Please use this identifier to cite or link to this item: https://doi.org/10.1002/job.2079
Title: It is also in our nature: Genetic influences on work characteristics and in explaining their relationships with well-being
Authors: Li, Wen-Dong
Zhang, Zhen
Song, Zhaoli 
Arvey, Richard D 
Keywords: Social Sciences
Business
Psychology, Applied
Management
Business & Economics
Psychology
work characteristics
well-being
genetics
environment
core self-evaluations
CORE SELF-EVALUATIONS
GENERAL MENTAL-ABILITY
JOB DECISION LATITUDE
MEDIATING ROLE
PERSONALITY-TRAITS
BIG 5
SATISFACTION
DESIGN
LEADERSHIP
HAPPINESS
Issue Date: 1-Aug-2016
Publisher: WILEY
Citation: Li, Wen-Dong, Zhang, Zhen, Song, Zhaoli, Arvey, Richard D (2016-08-01). It is also in our nature: Genetic influences on work characteristics and in explaining their relationships with well-being. JOURNAL OF ORGANIZATIONAL BEHAVIOR 37 (6) : 868-888. ScholarBank@NUS Repository. https://doi.org/10.1002/job.2079
Abstract: Work design research typically views employee work characteristics as being primarily determined by the work environment and has thus paid less attention to the possibility that the person may also influence employee work characteristics and in turn accounts for the work characteristics–well-being relationships through selection. Challenging this conventional view, we investigated the role of a fundamental individual difference variable—people's genetic makeup—in affecting work characteristics (i.e., job demands, job control, social support at work, and job complexity) and in explaining why work characteristics relate to subjective and physical well-being. Our findings based on a national US twin sample show sizable genetic influences on job demands, job control, and job complexity, but not on social support at work. Such genetic influences were partly attributed to genetic factors associated with core self-evaluations. Both genetic and environmental influences accounted for the relationships between work characteristics and well-being, but to varying degrees. The results underscore the importance of the person, in addition to the work environment, in influencing employee work characteristics and explaining the underlying nature of the relationships between employee work characteristics and their well-being. Copyright © 2016 John Wiley & Sons, Ltd.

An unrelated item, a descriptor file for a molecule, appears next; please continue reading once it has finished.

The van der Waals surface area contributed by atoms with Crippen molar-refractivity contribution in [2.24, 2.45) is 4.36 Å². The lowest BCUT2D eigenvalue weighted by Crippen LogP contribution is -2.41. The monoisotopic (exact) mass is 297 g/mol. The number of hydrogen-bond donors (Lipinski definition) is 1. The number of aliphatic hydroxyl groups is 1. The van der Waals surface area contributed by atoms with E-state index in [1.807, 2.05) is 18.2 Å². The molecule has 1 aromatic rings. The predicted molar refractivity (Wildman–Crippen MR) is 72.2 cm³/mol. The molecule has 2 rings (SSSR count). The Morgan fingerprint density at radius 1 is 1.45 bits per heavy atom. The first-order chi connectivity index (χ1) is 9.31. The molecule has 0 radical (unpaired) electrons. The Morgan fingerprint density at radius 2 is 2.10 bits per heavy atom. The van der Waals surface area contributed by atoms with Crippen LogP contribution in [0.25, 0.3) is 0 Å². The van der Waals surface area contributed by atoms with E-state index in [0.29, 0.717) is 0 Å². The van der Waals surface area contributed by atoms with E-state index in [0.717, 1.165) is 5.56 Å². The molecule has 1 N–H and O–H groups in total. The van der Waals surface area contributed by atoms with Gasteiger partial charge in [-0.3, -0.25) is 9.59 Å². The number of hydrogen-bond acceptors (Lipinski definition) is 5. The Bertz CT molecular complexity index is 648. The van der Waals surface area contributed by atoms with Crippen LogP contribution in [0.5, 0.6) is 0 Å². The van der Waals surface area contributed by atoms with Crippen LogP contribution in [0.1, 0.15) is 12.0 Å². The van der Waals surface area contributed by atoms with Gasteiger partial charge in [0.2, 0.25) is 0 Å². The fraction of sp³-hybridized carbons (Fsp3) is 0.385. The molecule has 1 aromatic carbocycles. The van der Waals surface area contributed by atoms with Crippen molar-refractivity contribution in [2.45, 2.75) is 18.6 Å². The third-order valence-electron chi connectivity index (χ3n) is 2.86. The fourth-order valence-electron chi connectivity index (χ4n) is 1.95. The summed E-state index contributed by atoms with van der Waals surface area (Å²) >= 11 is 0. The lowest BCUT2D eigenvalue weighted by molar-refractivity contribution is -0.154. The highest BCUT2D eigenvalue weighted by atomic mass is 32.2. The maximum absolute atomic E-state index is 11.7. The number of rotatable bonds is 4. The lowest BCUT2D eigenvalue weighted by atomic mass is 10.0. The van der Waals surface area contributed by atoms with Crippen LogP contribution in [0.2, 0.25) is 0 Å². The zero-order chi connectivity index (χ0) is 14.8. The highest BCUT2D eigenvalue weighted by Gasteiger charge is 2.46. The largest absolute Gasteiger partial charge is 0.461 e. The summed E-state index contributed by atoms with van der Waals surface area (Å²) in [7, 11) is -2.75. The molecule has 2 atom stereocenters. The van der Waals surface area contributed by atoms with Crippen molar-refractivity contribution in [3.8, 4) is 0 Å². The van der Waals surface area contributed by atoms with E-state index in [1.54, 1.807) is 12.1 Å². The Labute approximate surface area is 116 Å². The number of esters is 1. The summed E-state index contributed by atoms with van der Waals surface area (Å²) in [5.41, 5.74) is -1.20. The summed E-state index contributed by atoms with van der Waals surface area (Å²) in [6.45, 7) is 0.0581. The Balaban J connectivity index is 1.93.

Source Title: JOURNAL OF ORGANIZATIONAL BEHAVIOR
URI: https://scholarbank.nus.edu.sg/handle/10635/228925
ISSN: 0894-3796
1099-1379
DOI: 10.1002/job.2079
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